Understanding what kinds of anti-competitive practices exist will help you avoid them. Among the most common are 'cartels' and abusing a dominant position in the market.
There are many different types of illegal anti competitive activity. As a business owner you must avoid them all.
Two of the most serious and punishable examples of business practices that break competition law include:
The definition of a cartel is a situation where two or more businesses agree not to compete with each other. As a rule, the anti competitive agreements will involve certain kinds of unethical practices.
Note: You can report anti competitive behaviour to the Competition and Markets Authority (CMA) in the United Kingdom.
The rules on cartels do not only relate to large businesses and corporations. In fact, cartel regulations also apply to organisations and companies of any size. The most common types of cartels include:
All these types of agreements are illegal - no matter whether they are verbal or made in writing. In fact, planning such an agreement - even as an informal conversation with another business - would be breaking the law. The so-called 'gentlemen's agreement' would be illegal even if it does not get carried out.
Note: There are legal ways of working with other businesses that do not breach competition law. You may need to get legal advice or contact the Competition Pro Bono Scheme for further information on managing any risks.
Bidding for contracts is a major activity for certain types of businesses. But, discussing your bid for a contract tender with any of your competitors would be an illegal activity. Common types of bid rigging include:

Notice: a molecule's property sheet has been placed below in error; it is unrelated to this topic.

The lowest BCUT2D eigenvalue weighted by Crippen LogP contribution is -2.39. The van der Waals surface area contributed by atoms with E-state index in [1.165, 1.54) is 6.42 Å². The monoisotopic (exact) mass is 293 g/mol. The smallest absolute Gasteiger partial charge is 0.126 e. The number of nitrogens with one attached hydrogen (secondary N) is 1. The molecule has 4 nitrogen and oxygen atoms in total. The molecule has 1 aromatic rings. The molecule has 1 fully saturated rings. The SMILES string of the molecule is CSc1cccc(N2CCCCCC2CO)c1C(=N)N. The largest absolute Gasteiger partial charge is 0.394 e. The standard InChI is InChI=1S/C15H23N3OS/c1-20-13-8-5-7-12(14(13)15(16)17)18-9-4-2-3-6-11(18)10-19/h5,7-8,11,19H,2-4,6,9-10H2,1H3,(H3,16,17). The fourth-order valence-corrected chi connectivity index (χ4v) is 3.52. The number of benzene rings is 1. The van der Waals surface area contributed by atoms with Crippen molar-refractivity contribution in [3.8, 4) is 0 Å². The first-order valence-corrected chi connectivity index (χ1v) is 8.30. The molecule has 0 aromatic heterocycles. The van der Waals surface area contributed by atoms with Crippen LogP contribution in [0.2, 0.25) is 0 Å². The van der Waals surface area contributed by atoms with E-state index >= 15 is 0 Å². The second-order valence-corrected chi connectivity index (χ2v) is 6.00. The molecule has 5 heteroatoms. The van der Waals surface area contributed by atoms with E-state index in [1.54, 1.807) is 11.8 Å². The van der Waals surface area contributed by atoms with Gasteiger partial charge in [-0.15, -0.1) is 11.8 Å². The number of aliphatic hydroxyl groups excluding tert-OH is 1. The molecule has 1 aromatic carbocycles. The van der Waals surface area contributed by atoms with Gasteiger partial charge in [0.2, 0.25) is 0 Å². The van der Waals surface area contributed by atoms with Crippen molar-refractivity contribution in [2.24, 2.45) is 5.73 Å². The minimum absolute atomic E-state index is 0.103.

UK competition law does not allow you to share markets or share customers with another business as part of an agreement. Thus, you would be in breach of competition laws:
Businesses should set out their pricing structures on an individual bases. Thus, discussing the prices that you will charge with any of your competitors would be illegal. So, to avoid anti-competitive activity, you should::
You must not share information with other businesses in an attempt to reduce the competition. So, for example you cannot share information about:
Note: Similar rules on agreeing not to compete with another business also apply to sharing information through a third party, such as a trade association.
Your business may be guilty of abusing dominance of its position in the market if:
The abuse of a dominant position may also apply if you conduct unfair practices to other businesses or to your customers. Typical examples include:
Knowing how to avoid and report anti competitive activity is vital for business performance and innovation. You must take steps to avoid all other activities that fall foul of competition laws, such as:
Various Types of Unlawful Anti-competitive Activity in the United Kingdom